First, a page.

Everybody has their own squeak, rub, or creak story. Here's a link to a website by Jim Langley. It's a great resource that gives you ideas on where to look for that bloody irritating sound. Website
This is an excellent video showing you how to diagnose and fix that annoying tick tick tick on your disk brakes. Link
Always carry at least one spare tube when riding - consider carrying two if riding alone. You'll also need a repair kit including tire irons and patches. All the local bike shops have these inexpensive accessories. You may want to carry a spare tire on multi day tours. It goes without saying that you'll need an inflation device. While CO2 inflators work well, they're one shot devices, so always carry a small pump.
Washing your prized possession frequently is the best way to keep it in prime running condition. A dirty chain and cassette cause premature wear on these parts, which can be costly to replace. Clean often and ride smoother to ensure a longer life for all your bikes components.
If you're not comfortable with messing around with your shifting, by all means take it to one of our local bike shops. A simple indexing only takes minutes. MEC and Bushtukah frequently offer free bike maintenance workshops where you can get professional instruction on how to index. If you continue to experience bad shifting performance, check your chain length. A "stretched" chain often shows up in poor shifting.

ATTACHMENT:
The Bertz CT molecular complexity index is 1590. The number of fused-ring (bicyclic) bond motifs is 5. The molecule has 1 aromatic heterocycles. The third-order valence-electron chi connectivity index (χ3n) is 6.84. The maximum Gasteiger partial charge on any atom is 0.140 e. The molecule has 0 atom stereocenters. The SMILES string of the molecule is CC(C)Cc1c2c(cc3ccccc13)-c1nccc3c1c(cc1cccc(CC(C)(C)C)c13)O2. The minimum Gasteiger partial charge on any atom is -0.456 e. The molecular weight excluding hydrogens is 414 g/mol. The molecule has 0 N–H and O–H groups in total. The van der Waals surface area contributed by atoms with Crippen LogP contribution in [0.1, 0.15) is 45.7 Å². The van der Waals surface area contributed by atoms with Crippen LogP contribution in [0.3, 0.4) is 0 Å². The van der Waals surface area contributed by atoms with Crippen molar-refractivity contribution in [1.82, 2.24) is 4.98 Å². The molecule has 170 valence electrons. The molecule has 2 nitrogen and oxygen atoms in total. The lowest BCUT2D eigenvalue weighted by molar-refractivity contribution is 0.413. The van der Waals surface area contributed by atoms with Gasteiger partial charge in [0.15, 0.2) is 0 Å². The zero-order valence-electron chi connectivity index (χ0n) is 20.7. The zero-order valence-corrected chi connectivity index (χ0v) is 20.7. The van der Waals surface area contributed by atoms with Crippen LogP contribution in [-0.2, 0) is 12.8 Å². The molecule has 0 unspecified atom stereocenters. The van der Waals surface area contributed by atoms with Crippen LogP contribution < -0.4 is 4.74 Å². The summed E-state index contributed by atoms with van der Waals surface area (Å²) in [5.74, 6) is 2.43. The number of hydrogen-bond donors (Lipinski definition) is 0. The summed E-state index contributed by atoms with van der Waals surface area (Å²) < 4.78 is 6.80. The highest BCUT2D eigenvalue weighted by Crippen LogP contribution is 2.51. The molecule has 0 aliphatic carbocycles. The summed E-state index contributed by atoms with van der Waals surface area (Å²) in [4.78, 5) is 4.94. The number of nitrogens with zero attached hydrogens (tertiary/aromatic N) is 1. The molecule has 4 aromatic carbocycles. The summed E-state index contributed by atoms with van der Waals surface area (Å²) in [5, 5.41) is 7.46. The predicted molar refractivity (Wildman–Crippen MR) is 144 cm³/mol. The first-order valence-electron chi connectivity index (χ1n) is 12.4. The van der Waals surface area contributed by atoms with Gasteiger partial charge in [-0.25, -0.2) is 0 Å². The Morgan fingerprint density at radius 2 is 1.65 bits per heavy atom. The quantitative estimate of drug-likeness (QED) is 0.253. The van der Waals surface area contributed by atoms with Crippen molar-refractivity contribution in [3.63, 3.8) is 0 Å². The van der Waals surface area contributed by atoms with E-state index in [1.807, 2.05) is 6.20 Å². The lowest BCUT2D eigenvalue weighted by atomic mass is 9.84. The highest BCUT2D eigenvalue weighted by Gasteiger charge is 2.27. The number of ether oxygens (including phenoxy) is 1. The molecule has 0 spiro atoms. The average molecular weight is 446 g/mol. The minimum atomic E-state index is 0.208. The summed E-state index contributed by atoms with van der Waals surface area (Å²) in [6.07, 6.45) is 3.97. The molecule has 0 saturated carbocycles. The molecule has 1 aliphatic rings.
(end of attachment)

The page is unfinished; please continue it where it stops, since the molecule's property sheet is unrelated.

Having a good wrap on your bars not only looks good, but can feel good too. The extra padding and grip of a fresh wrap is well worth the effort. Regardless of colour or type, there is really only one wrapping video to watch.
This is one of the simplest maintenance techniques every rider can perform, regardless of ability. Test your chain for "stretch" frequently. The rule of thumb for 11 and 12 speed chains is replace at .5%. 10 speed and less can be replaced at .75%. Chain checkers are cheap at any local bike shop.
Riding with a chain that has stretched too far results in poor shifting and gradually wears away the teeth on your chainrings and cassette ... which are more expensive to replace. If your chain is worn out, get your chain replaced as soon as you can.
If you take your bike into a local shop for regular service, ask them to check your chain. As simple a test as this is, most bike shops won't check unless asked, I say this from experience. If you're wondering how a steel chain can "stretch" and what it does to your drivetrain, watch this quick video.